• Daybreak (2019): Among the tribes that exist After the End, the main focus is on the Daybreakers (eventually founded by our Hero, Josh), the Jocks (who want to kill Josh), and the Cheermazons. Other tribes, like the STEM Punks, 4-H Club, Disciples of Kardashia, Yung Kopps, and Highland Park Donut Hos, at best get one or two bit characters with a few lines, but mostly are just mentioned to exist.
  • Doctor Who: There are six Chapter-Houses of Time Lords. Each has unique specialties and colors. However, most Time Lord characters important enough to be named are from House Prydon. The new series takes this Up to Eleven, with literally every single on-screen Time Lord wearing Prydonian scarlet and orange. We also see very few non-Time Lord Gallifreyans. Viewers would be forgiven for thinking that "Time Lord" refers to a species, rather than an elite subgroup who have graduated from the Academy.
  • On Greek, the focus is on Zeta Beta, Omega Chi, and Kappa Tau, as well as Iota Kappa Iota during Season 2... and every other of the approximately 30 houses gets shunted to the side unless they're needed for a plot.
  • Jeopardy!: Sometimes, one or two players Can't Catch Up or otherwise have so much trouble keeping pace that they almost become irrelevant in the game. This was especially apparent in Ken Jennings' shows, particularly towards the end when he'd have upwards of 40+ total responses per show.
  • In Kamen Rider Kiva, each role within the Checkmate Four has a different job. King makes sure humans don't become too powerful as well as being the Big Bad, Queen makes sure Fangires don't fall in love with humans, and Bishops offer advice to the two roles (saying his role is to enforce the laws of the Fangires, but mostly bugging King and Queen about how they do things, it would seem that his job is to watch the watchers.) Rook, on the other hand? He's mainly The Brute. That's it. It's implied that his job is "genocide duty", but since he completed that job long ago, he's stuck to killing random people as part of a "game" until he got bored of this and tries to get himself killed after doing a bunch of good deeds.
    • Kiva has another example with the 12 Demon Races. Over the course of the series and its movie we only see about half of these; the other half aren't even mentioned in the show and are only known because of production materials. In some cases, it's justified (the Goblins were wiped out by the first Fangire King), but in others, less so.
  • Merlin was constantly referencing the term "the Five Kingdoms". Camelot was clearly one of them, as were the kingdoms of King Olaf and Alined. The other two are never identified.
  • Motherland: Fort Salem: Glory leads her own unit, but it isn't given much attention.
  • Once Upon a Time:
    • Belle's kingdom is seen the least and never has any effect on the overarching story with Regina. Any time it appears in flashbacks is tied to the ogre attack that causes her to become Rumpelstiltskin's servant.
    • Cinderella's kingdom fares little better. It never appears past her debut episode, despite Ella and Thomas apparently being good friends of Snow and Charming. Ella never takes part in the war against Regina or gets mentioned as a potential ally.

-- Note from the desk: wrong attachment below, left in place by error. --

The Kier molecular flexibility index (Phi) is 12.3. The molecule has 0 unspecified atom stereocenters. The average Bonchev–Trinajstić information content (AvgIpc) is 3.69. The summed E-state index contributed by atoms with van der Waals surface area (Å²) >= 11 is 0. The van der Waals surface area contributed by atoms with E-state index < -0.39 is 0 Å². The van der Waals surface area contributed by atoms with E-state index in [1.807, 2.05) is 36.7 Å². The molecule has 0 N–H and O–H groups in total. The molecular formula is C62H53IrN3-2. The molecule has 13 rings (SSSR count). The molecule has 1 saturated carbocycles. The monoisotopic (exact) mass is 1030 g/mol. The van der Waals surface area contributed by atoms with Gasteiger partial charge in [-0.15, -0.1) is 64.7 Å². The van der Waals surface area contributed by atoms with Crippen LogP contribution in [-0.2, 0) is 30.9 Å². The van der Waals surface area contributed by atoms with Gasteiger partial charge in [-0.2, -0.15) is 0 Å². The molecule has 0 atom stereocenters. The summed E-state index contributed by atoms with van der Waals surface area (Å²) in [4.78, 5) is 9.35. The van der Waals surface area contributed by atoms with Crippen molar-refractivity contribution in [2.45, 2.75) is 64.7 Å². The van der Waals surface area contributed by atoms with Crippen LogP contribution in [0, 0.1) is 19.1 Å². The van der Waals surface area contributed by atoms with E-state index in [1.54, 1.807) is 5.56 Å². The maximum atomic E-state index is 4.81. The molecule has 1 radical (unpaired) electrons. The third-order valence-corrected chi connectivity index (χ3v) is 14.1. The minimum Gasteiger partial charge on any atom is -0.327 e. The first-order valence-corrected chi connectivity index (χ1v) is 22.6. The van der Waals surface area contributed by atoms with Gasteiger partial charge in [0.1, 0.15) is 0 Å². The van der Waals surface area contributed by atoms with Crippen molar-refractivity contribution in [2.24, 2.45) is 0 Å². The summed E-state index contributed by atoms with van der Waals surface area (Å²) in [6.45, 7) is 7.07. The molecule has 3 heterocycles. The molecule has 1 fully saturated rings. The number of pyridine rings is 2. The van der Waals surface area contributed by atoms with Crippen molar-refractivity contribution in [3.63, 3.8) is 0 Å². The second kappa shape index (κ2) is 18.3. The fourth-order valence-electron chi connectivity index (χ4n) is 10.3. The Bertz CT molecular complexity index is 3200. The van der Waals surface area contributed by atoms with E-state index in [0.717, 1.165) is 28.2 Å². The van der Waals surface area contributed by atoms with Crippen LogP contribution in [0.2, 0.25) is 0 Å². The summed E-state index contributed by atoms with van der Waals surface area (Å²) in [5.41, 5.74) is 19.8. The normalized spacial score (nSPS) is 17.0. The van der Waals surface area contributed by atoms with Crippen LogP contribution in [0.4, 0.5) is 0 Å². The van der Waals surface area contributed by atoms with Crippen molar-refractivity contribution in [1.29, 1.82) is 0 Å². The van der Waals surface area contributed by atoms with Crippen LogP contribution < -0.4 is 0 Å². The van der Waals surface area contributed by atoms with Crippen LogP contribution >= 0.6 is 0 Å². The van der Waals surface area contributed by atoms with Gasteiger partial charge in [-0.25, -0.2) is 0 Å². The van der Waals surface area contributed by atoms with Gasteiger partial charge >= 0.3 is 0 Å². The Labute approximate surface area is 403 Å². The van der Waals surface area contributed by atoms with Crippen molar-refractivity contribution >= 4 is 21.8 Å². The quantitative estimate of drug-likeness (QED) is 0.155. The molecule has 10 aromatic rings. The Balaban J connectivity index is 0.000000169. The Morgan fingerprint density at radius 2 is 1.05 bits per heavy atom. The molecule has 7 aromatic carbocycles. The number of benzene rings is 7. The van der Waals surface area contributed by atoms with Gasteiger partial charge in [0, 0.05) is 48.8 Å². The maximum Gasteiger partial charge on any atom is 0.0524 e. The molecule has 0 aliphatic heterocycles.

• Mulan comes from a region that appears to be a Fantasy Counterpart Culture of China. It appears in precisely one episode, in which she plays a supporting role (it's a flashback from Belle's POV) and never even gets named.
    • Eric appears to be a prince, but his kingdom is also not shown outside of the episode Eric first appears in. He and Ariel also end up together on an island, with no mention of returning to his home.
  • Oz: The gays are mentioned as one of the ten factions of Oz, but they're never seen doing anything as an organized group, and only have three notable characters in the course of the show — one of which was introduced in the final episode.
  • Sons of Anarchy: Of the many gangs on the show you could be forgiven for forgetting that the Grim Bastards even exist. The Chinese fit this trope until season 6.
  • Stargate SG-1:
    • "There were once an alliance of four great races, the Asgard, the Nox, the Furlings, and the Ancients." The Asgard and the Ancients are important races in Stargate mythology who turn up often. The Nox made a couple of appearances in the early series but the Furlings never turned up apart from a short gag in episode 200. According to the writers the Furlings only ever existed because they wanted four races, and will remain a Cryptic Background Reference (or even a Running Gag).
    • The Tollan, a planet of humans who had technology beyond that of the Goa'uld but wished to remain peaceful, and thus never used their weapons unless the Goa'uld were knocking on their doorstep. While they did help out in small ways on occasion, the Tollan were eventually wiped out to make things harder for SG-1. Their isolationism also makes them something of a Hidden Elf Village.
  • Star Trek:
    • The galaxy is divided into four quadrants. The Alpha Quadrant is where it's at: Earth, its major allies and enemies, and every ship named Enterprise do all their boldly going here. The Gamma Quadrant is on the other side of the wormhole in DS9, home to a lot of new races and the Dominion who'd become the biggest threat to the Federation ever. The Delta Quadrant is the setting of Voyager, and home to the Borg. The Beta Quadrant tends to never be mentioned. The big problem is that pretty much every writer ignores attempts to make a canon definition of the Quadrants (if there aren't contradicting ones). Sometimes Earth is in the middle of Alpha Quadrant, at others the 0-degree half-plane (and thus the border between Alpha and Beta Quadrant) by definition goes through the Solar System. When the Romulan and Klingon Empires were the enemy, they were in Beta Quadrant, in the Dominion War they are suddenly "Alpha Quadrant powers".